9 of the most incredible spots to go Bungee Jumping in the U.S.!
"Here, tie this big rubber band to your ankle and jump off a tall building" they said. "It'll be fun!," they said. "We'll even clean up the vomit," they said. Well, apparently, "they" were right, because bungee jumping is one of the most popular activities for adrenaline junkies.
Modern bungee jumping is said to have begun in England on April Fool's Day, 1979. A couple of cheeky students from Oxford University's "Dangerous Sports Club" donned top hat and tails, attached bungee cords to their ankles, and jumped 245 feet off a bridge in Bristol.
Bridges are popular places to jump, but giant cranes, tall trees, big rocks - and even some buildings-prove irresistible to folks who can't get enough of the ground rushing up to meet them.
So grab a helmet - and a vomit bag - and head to these 10 nutso places to bungee jump in the U.S. (Note - many of these destinations are accessible only through a licensed bungee jumping company. Check first before packing your gear).
It's not quite the nose-bleed height of some locations, but at 70 feet, you can get a pretty decent rush. It's a favorite of folks who've never experienced bungee-jumping and want to take the plunge.
It's one of the tallest suspension bridges in the world - but bungee jumping from it is only legal 3 days of the year, during the GoFast! Games. Extreme sport-types do their best to set records during the 150-foot plunge.
It straddles the Snake River, and is a favorite for the bungee jumper with some experience under their belt (or ankle?). The reason being is the super-strong winds that add to the adrenaline of the 400-foot fall.
As the 10th highest bridge jump in America, this one is breathtaking: literally. It's located on the north rim of the Grand Canyon, and offers a 467-foot drop towards the Colorado River.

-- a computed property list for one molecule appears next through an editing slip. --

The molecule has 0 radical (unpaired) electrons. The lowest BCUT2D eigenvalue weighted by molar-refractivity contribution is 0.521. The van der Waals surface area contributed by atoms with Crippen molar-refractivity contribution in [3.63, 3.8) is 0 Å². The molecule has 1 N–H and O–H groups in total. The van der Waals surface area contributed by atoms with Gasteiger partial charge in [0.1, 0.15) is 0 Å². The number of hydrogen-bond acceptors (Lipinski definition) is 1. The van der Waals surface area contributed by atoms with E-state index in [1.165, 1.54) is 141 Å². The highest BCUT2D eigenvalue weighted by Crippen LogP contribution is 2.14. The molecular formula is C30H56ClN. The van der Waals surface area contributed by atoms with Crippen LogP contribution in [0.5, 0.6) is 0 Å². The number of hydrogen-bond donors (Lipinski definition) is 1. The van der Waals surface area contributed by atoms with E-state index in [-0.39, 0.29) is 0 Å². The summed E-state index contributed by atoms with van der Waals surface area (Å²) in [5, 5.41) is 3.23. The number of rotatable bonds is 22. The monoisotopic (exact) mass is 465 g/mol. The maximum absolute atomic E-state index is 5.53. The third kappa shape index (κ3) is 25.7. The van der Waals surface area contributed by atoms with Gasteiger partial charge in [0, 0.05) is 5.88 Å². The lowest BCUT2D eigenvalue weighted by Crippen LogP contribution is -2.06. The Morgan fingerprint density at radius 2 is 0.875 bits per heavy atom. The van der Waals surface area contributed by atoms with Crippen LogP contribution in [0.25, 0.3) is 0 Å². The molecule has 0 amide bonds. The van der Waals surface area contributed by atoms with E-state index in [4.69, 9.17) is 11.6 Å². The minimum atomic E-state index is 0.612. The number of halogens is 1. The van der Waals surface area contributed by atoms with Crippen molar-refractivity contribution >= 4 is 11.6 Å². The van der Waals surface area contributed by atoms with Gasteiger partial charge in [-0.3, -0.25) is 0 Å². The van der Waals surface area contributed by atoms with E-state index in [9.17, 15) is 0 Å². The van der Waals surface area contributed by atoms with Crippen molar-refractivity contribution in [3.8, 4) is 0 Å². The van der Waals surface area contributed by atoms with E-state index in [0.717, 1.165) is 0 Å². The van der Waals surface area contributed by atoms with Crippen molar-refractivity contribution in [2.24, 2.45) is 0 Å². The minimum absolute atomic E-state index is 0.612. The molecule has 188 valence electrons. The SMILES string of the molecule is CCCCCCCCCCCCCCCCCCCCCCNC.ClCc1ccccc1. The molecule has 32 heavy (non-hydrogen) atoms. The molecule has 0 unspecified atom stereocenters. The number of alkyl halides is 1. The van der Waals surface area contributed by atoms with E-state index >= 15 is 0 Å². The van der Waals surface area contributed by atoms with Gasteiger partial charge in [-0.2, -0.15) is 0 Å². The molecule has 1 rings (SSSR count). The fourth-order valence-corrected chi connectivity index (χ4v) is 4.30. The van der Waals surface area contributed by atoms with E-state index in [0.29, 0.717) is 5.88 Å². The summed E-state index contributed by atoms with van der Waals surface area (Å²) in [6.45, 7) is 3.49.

This ranks among the highest drops in the world (680 feet). If that's not tempting enough, the glorious New Mexican landscape and the rushing Rio Grande River below should do it. Note that there are numerous restrictions on when you can actually make the jump.
It's a twist on the typical jump, because you jump from the 108th floor of a hotel. But it's not a complete free fall (that could get messy): instead, you're tethered to a support cable system that makes the fall less "jerky." Since you're plunging 829 feet, that's a good thing.
Many towers built for bungee jumping drop you through a trap door. And where's the fun in that? With this one, you either have to jump, dive, lean or fall off the edge. But once you work up your nerve, you're rewarded by a 150-foot drop against the gorgeous backdrop of Mount Hood.
Located in the Olympic National Forest, this 365-foot plunge has beautiful natural scenery from every angle. You'll have to view it upside down though, as you fall towards the Skokomish River.
It was built in the 1930s as part of a road project, which was abruptly cancelled (hence the "nowhere"). Getting there and back requires a 10-mile hike through the San Gabriel mountains, but once you reach the bridge, the effort is worth it. The 100-foot freefall sends you rushing headlong towards the San Gabriel River.
Yup, those redwoods. The giant trees that tower hundreds of feet above terra firma. Bungee Adventures is a company with the only legal permission to bungee jump within the stand of ancient trees. The adventure begins by climbing one of the trees, doing a tightrope walk between them - then jumping from 200 feet up.
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